Exploring Authentic Spanish Cuisines In The Metro With “EIC On The Move” Raul Manzano
Spanish cuisine is very dear to our hearts, especially since a lot of Filipino dishes are influenced by its techniques and flavors. Spanish culture has indeed permeated deeply in to the Filipino vein, but what really is authentic Spanish cuisine? And where can we get them?
EIC On The Move Raul Manzano explores three exceptional Spanish restaurants in the Metro that will let us experience Spain right in our backyards.
Rambla is 5-year-old tapas restaurant in Rockwell owned by Dani Aliaga, who has been in the country for more than a decade now. And the secret of Rambla in keeping its steady flow of loyal patrons and new customers is their ever-changing menu.
Dani reveals that Rambla changes their menu every few months to keep things new for their guests. They also hold a number of collaborations with chefs from all over the world to keep things interesting, and for their chefs as well to learn new techniques and dishes from different cuisines.
Recently, Rambla hosted a collaboration with Chef Carlos Montobbio from a Singaporean restaurant called Esquina, where he brought a number of their signature dishes to the restaurant.
A Spanish twist on the traditional Japanese favorite, Chef Carlos used a brandade fish instead of the usual salmon or tuna for his Spanish Nigiri.
He also sampled a Leg of Lamb dish, which was brined and placed in a sous vide for 36 hours, glazed with lamb jus and lamb fat.
Tomatito in BGC is the home of the sexy paella—and they call it the sexiest paella in town because it is authentic, cooked to perfection, and made with only the best ingredients in town.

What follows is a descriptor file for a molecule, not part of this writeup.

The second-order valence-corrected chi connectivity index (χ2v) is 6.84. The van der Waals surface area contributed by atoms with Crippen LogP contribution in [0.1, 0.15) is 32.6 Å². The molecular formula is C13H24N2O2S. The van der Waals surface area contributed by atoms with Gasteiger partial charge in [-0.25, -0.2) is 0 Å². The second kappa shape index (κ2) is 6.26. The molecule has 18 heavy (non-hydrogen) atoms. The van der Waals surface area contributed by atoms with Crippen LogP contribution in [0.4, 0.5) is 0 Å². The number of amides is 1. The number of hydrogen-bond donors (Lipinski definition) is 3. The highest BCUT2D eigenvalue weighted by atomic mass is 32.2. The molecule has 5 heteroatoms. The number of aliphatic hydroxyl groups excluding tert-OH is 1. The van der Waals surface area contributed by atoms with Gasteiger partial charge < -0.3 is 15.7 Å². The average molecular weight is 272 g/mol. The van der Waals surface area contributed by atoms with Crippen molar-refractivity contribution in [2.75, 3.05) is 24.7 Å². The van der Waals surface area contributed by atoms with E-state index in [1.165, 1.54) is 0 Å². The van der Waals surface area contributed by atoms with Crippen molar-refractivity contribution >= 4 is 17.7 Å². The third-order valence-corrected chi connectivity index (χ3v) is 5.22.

Chef Carlos Franco of Tomatito shows Raul the authentic way of cooking Paella Valenciana, one of the traditional paellas in Spain, and points out a few key differences in the way Filipinos cook their paella. One, compared to Filipino paella where the rice and the ingredients are stacked high, traditional Spanish paella is flat and baked. He also says a big no to putting eggs and quail eggs, something he says you should save for your trip to the gym or your breakfast meal.
In Tomatito, the crowd is a bit younger compared to other Spanish restaurants. It also gives that “taste of home” since their dishes might be very traditional Spanish, but they very much invoke Filipino flavors and aromas, helping their customers feel comfortable with their menu.
Las Flores is all about changing what people think of Spanish food in the city, and elevating the traditional Spanish cuisine into something that’s a bit more upscale. And what’s more upscale than bringing the best wines from all over the world to pair with their excellent dishes?
Raul sits down with Ian Santos, Las Flores’ marketing head for sommelier selections, and learns a thing or two about how Las Flores meticulously curates their interesting wine selection.
Ian shares that while it’s nice to offer wines with bolder flavors and aromas, in Las Flores, they tend to offer wines that will accentuate the dishes in the restaurant, and not overpower them. This is why they source their wines from many boutique wineries all over Europe to be able to come up with a good list of wine suggestions for every dish.
For a fish course, Ian recommends the Mica, a Portugese white wine that comes from the Vinho Verde region of Portugal. He says that since the wine has high minerality and comes with good acidity, it is able to enhance the flavor of the fish, with the acidity cutting through the fat.
If you’re eating lamb or veal, Ian recommends the Setze Gallets, a red wine made with 8 different varieties, coming all the way from Spain. The wine has hints of spice and blackberries, but not too overpowering that it ruins the gaminess of the meat.
For more travel destinations, food trips, and lifestyle advice, tune in to EIC On The Move on Metro Channel, channel 52 on Sky Cable and channel 174 on HD. Catch premiere episodes on Mondays, 9 p.m., and replays throughout the week.